The Zoroastrian name of the religion is Mazdayasna, which combines Mazda- with the Avestan language word yasna, meaning "worship, devotion".
Post-Zoroastrian scripture introduced the concept of Ahriman, the Devil, which was effectively a personification of Angra Mainyu.
Zoroastrianism has no major theological divisions, though it is not uniform; modern-era influences having a significant impact on individual and local beliefs, practices, values and vocabulary, sometimes merging with tradition and in other cases displacing it.
The resulting conflict involves the entire universe, including humanity, which has an active role to play in the conflict.
In Zoroastrian tradition, the "chaotic" is represented by Angra Mainyu (also referred to as "Ahriman"), the "Destructive Principle", while the benevolent is represented through Ahura Mazda's Spenta Mainyu, the instrument or "Bounteous Principle" of the act of creation.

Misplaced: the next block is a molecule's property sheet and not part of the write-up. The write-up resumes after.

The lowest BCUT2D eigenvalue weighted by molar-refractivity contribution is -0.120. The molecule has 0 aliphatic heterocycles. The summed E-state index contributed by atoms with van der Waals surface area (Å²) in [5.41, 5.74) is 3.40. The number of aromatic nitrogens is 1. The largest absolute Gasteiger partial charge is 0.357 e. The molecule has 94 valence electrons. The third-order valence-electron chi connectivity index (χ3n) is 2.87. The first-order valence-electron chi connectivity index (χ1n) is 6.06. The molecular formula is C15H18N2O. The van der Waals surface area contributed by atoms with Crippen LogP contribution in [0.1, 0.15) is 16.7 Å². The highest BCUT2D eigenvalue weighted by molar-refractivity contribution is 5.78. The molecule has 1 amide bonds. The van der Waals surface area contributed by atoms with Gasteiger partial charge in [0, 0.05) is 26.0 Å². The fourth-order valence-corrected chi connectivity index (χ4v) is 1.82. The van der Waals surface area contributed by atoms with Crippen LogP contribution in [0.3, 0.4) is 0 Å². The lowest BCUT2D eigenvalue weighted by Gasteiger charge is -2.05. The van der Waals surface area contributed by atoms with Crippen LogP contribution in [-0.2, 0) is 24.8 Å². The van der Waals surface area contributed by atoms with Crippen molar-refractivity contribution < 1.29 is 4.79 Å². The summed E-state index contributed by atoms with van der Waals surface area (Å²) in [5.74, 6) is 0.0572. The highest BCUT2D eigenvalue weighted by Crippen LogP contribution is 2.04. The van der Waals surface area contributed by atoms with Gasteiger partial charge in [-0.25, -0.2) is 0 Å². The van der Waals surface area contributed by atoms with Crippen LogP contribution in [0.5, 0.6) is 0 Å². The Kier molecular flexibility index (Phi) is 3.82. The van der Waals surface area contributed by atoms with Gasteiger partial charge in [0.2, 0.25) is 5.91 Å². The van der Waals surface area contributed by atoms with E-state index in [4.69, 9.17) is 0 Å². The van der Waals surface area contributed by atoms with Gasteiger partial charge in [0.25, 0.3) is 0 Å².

The most important texts of the religion are those of the Avesta, which includes the writings of Zoroaster known as the Gathas, enigmatic poems that define the religion's precepts, and the Yasna, the scripture.
The full name by which Zoroaster addressed the deity is: Ahura, The Lord Creator, and Mazda, Supremely Wise.
In older English sources, the terms Gheber and Gueber (both deriving from Persian for infidel, compare giaour) were used to refer to Zoroastrians; however, these terms are considered offensive and have fallen out of use.
Zoroastrian philosophy is identified as having been known to Italian Renaissance Europe through an image of Zoroaster in Raphael's "School of Athens" by Giorgio Vasari in 1550.
The first surviving reference to Zoroaster in English scholarship is attributed to Thomas Browne (1605–1682), who briefly refers to the prophet in his 1643 Religio Medici, followed by the Oxford English Dictionary's record of the 1743 (Warburton, Pope's Essay).